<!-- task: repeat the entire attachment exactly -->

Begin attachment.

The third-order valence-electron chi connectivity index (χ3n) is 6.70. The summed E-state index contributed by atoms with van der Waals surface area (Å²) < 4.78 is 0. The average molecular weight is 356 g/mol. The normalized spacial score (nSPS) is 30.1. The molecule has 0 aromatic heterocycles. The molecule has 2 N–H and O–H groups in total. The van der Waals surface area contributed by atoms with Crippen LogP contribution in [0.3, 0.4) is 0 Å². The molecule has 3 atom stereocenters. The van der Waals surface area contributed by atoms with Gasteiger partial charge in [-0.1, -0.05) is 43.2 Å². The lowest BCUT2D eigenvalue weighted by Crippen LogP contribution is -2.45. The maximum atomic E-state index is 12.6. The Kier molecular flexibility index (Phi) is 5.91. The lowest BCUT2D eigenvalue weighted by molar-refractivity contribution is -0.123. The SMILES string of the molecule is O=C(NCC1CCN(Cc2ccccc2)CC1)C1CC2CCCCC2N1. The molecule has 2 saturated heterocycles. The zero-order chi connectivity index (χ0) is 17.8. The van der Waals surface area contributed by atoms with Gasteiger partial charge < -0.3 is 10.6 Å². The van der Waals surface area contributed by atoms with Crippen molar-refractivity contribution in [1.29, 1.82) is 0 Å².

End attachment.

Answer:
The third-order valence-electron chi connectivity index (χ3n) is 6.70. The summed E-state index contributed by atoms with van der Waals surface area (Å²) < 4.78 is 0. The average molecular weight is 356 g/mol. The normalized spacial score (nSPS) is 30.1. The molecule has 0 aromatic heterocycles. The molecule has 2 N–H and O–H groups in total. The van der Waals surface area contributed by atoms with Crippen LogP contribution in [0.3, 0.4) is 0 Å². The molecule has 3 atom stereocenters. The van der Waals surface area contributed by atoms with Gasteiger partial charge in [-0.1, -0.05) is 43.2 Å². The lowest BCUT2D eigenvalue weighted by Crippen LogP contribution is -2.45. The maximum atomic E-state index is 12.6. The Kier molecular flexibility index (Phi) is 5.91. The lowest BCUT2D eigenvalue weighted by molar-refractivity contribution is -0.123. The SMILES string of the molecule is O=C(NCC1CCN(Cc2ccccc2)CC1)C1CC2CCCCC2N1. The molecule has 2 saturated heterocycles. The zero-order chi connectivity index (χ0) is 17.8. The van der Waals surface area contributed by atoms with Gasteiger partial charge < -0.3 is 10.6 Å². The van der Waals surface area contributed by atoms with Crippen molar-refractivity contribution in [1.29, 1.82) is 0 Å².